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If you’re an avid knitter or crocheter, you’ve likely come across the term “skein of yarn” at some point. But what exactly is a skein of yarn? And how much yarn is in a skein?
In this comprehensive article, we’ll answer all these questions and more, so you can feel confident the next time you go yarn shopping.
What is a Skein?
Let’s start with the basics. A skein of yarn is a unit of yarn, wound into an oblong-shaped, center-pull bundle.
Skeins can vary in size and shape, but they’re typically around 50 to 450 grams in weight and contain anywhere from 50 to 1000 yards of yarn.
Skeins are a common way to package yarn, and they’re popular among knitters and crocheters because they’re easy to store and transport.
Note: Sometimes, people use the word “skein” to refer to one “unit” of yarn, no matter how its wound or packaged. For example, you might hear, “This pattern uses 6 skeins of yarn,” even if that particular yarn is sold in hanks or donuts.
How Do You Pronounce Skein?
One question that often comes up when discussing skeins of yarn is how to pronounce the word “skein.” The pronunciation of this word can vary depending on where you live and your regional accent.
In our experience, the word “skein” is typically pronounced with a long “a” sound, as in “skayn” (rhymes with rain). This pronunciation is confirmed by the Merriam-Webster dictionary, which lists the primary pronunciation as “ˈskān.”
However, you may also hear people pronounce it with a long “e” sound, as in “skeen,” or with a long “i” sound, as in “skine.”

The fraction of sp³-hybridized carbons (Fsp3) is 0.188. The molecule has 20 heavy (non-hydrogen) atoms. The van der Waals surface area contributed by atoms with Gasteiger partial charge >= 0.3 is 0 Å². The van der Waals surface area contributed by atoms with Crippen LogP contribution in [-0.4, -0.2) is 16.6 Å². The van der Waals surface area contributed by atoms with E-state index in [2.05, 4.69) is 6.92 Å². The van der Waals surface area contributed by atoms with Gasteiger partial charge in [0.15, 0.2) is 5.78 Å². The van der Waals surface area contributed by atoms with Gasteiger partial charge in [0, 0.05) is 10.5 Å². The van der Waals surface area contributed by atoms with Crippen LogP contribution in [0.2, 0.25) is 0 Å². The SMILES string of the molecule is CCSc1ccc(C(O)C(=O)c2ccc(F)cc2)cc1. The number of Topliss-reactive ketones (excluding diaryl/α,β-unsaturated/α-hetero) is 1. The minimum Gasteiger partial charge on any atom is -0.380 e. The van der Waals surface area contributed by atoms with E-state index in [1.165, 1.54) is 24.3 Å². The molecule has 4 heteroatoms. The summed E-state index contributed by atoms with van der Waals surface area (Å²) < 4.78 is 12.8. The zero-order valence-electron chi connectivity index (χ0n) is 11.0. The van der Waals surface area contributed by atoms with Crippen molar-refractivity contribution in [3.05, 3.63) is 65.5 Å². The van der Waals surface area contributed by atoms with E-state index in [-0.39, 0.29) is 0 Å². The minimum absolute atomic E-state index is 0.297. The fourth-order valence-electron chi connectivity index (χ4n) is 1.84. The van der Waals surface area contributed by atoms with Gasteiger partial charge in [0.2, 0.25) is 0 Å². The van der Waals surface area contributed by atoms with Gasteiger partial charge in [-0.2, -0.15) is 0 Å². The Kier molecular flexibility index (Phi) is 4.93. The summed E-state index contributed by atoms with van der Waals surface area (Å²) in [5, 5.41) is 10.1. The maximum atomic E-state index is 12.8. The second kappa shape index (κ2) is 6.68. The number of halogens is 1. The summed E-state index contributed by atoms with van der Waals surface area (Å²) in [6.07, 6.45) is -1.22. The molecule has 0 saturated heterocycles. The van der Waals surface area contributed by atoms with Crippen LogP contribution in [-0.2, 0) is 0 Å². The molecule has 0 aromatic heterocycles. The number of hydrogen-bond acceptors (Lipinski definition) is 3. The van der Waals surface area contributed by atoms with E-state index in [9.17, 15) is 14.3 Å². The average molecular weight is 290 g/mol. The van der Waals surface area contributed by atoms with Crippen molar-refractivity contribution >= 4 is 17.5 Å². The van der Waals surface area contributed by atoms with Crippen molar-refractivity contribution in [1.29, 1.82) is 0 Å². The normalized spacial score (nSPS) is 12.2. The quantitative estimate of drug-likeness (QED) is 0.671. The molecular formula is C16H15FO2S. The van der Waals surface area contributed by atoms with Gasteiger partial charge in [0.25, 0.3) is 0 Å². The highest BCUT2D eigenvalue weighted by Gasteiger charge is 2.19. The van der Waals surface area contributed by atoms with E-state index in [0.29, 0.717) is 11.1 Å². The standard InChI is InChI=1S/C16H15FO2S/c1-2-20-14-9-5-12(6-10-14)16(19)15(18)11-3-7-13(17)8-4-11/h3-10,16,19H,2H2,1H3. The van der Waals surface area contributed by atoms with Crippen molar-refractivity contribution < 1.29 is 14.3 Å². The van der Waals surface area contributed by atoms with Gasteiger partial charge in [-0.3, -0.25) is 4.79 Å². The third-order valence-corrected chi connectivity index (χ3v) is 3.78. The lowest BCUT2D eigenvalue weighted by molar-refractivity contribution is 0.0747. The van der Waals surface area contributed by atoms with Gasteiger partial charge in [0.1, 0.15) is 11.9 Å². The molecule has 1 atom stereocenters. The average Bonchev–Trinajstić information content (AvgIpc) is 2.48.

How Much Yarn is in a Skein?
The amount of yarn in a skein can vary depending on a few factors, including the weight of the yarn (aka the thickness of the strand) and the weight of the skein (measured in grams or ounces).
Typically, a skein of yarn will contain anywhere from 50 to 450 grams of yarn, with most skeins falling somewhere in the middle.
As for, “How many yards are in a skein?” That will depend of the yarn weight. A skein of fingering-weight yarn may have as many as 450 yards of yarn, while a skein of super-bulky weight yarn may have as few as 45 yards of yarn.
Finding the End of a Skein of Yarn
When you first get a skein of yarn, you’ll need to find the ends so you can start using it. You can find the yarn end on the outside of the skein or the center of the skein.
Finding the yarn end on the outside of the skein is relatively easy. Remove the yarn label, and look around for the loose end. If you don’t see it right away, it might be tucked into one of the ends of the skein.
Finding the yarn end in the center of the skein can be trickier. But, many people prefer to pull from the center as it can keep the skein neater. To find the yarn end in the center of the skein, insert your thumb and index finger into the end of the skein and feel around for the loose yarn end. Once you think you’ve found the center, pull it out. Some extra yarn (“yarn barf”) may come out with it, but you should be able to find the end.
How to Pull Yarn from a Skein
Once you’ve found the end of your skein, you can start pulling yarn from it. There are two main techniques for pulling yarn from a skein: the outside pull and the center pull.